Hamza* is bright, kind, and quick to laugh. His excitement unfolds quickly as he explains the way he has experienced the Keystone Project turning strangers from different backgrounds into friends with great shared trust.
He initially began participating in Keystone because of the opportunity to exercise with other men. Eventually, in addition to the exercise, the unique opportunity to build relationships among participants continued to compel him to come. After completing the program, Hamza interviewed to become a coach and now leads his own sessions.
Hamza opens sessions with a time of sharing and learning before the men get moving in the workout class. In accordance with the session topic, Hamza encourages participants to share “even their griefs” with each other. This openness helps participants engage with and support one another, “we need each other,” he says earnestly.
“Everyone has faced different challenges in their lives,” Hamza states regarding the participants. “If one of us cannot walk through one of these challenges, a [fellow] participant can help him overcome this challenge.” Because the men take risks to open up, Hamza gladly remarks, “After just three months together, we began to have a brotherly connection to each other.”
“Before,” shares Hamza, “my relationships were limited. Now, in the project, my relationships grow and grow.”
Hamza also loves the way these relationships extend beyond their time in the sessions. “As a trainer, I was able to help [the participants] in many ways, both outside and inside the Organization,” Hamza explains. For example, he speaks of several participants who were unable to find work, many of them Syrian refugees. He talks about going down to the marketplace, or Souq, with them and walking from shop to shop, looking for job openings alongside them as they went, shoulder to shoulder.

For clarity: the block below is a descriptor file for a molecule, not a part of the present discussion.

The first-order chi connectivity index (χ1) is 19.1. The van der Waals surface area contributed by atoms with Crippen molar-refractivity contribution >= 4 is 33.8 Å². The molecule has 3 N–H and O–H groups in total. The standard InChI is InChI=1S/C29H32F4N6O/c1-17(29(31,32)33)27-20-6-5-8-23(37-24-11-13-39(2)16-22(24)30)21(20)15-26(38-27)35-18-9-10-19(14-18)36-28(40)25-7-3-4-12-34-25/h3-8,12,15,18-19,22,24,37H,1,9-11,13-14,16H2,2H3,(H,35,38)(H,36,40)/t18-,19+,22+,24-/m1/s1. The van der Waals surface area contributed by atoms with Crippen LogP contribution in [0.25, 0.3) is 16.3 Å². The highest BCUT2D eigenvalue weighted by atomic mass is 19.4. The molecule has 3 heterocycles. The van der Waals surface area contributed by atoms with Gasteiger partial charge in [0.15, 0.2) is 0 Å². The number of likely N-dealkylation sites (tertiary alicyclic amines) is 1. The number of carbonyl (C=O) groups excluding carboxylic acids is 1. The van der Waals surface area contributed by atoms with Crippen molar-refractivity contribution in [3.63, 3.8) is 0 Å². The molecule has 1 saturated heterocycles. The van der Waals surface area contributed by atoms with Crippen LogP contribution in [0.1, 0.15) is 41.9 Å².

This type of relational trust built between participants who are often not from the same family, tribe, or background, is no easy task. While it wouldn’t be obvious now, Hamza explains that the first gathering was difficult for him as a coach, “There was tension and stress… I was a new person to them, and they were new to me. Because of this, we would always start by joking around, and when I began the first lesson, I would open by giving a personal example.” Hamza discovered that his openness to share his own faults and challenges encouraged the group to join in.
“We would begin earning one another’s trust,” he explains.
During one lesson, he recalls asking the group, “What is the worst habit you have in your life?” His question was met by silence; no one wanted to open up and admit anything. Finally, he responded by saying about himself, “I’m easily angered! When I come home and there’s no food, for example, I get upset! It’s normal. Every one of us has something like this.” He goes on to clarify by saying, “I give them an example of myself in the beginning. Then trust grows as we plant it, and someone responds with, ‘Me too. I’m easily angered too.’ Then we talk and find solutions to address how we respond to anger so that it doesn’t affect our families.” He explains that these changes become “rooted,” especially as they are done in the community.
Hamza relates the message of friendship that is sown and grown in the project to the example of one man who cannot stand on one leg and remain balanced. Hamza illustrates how with a fellow participant helping him, he can stand. He explains the same idea by giving the example of a man who could not perform push-ups during the session, but with a friend supporting him, working with him towards the goal, shoulder to shoulder, he could do it.
This picture illustrates the typical pattern within the Keystone sessions. There is a depth of solidarity relationally, emotionally, and physically amongst these men. This solidarity expresses the power of living “shoulder to shoulder” as they pursue health and community thriving.